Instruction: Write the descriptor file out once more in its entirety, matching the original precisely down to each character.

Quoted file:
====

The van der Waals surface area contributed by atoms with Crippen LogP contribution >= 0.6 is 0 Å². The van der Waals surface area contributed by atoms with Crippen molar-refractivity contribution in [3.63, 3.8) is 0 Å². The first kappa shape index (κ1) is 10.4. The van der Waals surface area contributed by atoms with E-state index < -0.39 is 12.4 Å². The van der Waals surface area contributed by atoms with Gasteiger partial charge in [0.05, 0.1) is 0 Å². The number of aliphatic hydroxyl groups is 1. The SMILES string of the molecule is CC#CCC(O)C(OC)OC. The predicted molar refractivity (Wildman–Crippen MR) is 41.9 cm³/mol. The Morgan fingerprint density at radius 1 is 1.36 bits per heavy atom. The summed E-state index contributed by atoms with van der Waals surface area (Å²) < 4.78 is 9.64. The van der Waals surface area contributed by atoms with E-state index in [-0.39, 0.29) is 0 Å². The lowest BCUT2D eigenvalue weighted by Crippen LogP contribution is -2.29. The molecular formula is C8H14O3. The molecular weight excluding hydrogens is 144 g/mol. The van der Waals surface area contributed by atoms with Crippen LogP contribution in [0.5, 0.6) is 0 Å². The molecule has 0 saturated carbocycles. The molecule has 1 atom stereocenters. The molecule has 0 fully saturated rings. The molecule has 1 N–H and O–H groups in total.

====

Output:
The van der Waals surface area contributed by atoms with Crippen LogP contribution >= 0.6 is 0 Å². The van der Waals surface area contributed by atoms with Crippen molar-refractivity contribution in [3.63, 3.8) is 0 Å². The first kappa shape index (κ1) is 10.4. The van der Waals surface area contributed by atoms with E-state index < -0.39 is 12.4 Å². The van der Waals surface area contributed by atoms with Gasteiger partial charge in [0.05, 0.1) is 0 Å². The number of aliphatic hydroxyl groups is 1. The SMILES string of the molecule is CC#CCC(O)C(OC)OC. The predicted molar refractivity (Wildman–Crippen MR) is 41.9 cm³/mol. The Morgan fingerprint density at radius 1 is 1.36 bits per heavy atom. The summed E-state index contributed by atoms with van der Waals surface area (Å²) < 4.78 is 9.64. The van der Waals surface area contributed by atoms with E-state index in [-0.39, 0.29) is 0 Å². The lowest BCUT2D eigenvalue weighted by Crippen LogP contribution is -2.29. The molecular formula is C8H14O3. The molecular weight excluding hydrogens is 144 g/mol. The van der Waals surface area contributed by atoms with Crippen LogP contribution in [0.5, 0.6) is 0 Å². The molecule has 0 saturated carbocycles. The molecule has 1 atom stereocenters. The molecule has 0 fully saturated rings. The molecule has 1 N–H and O–H groups in total.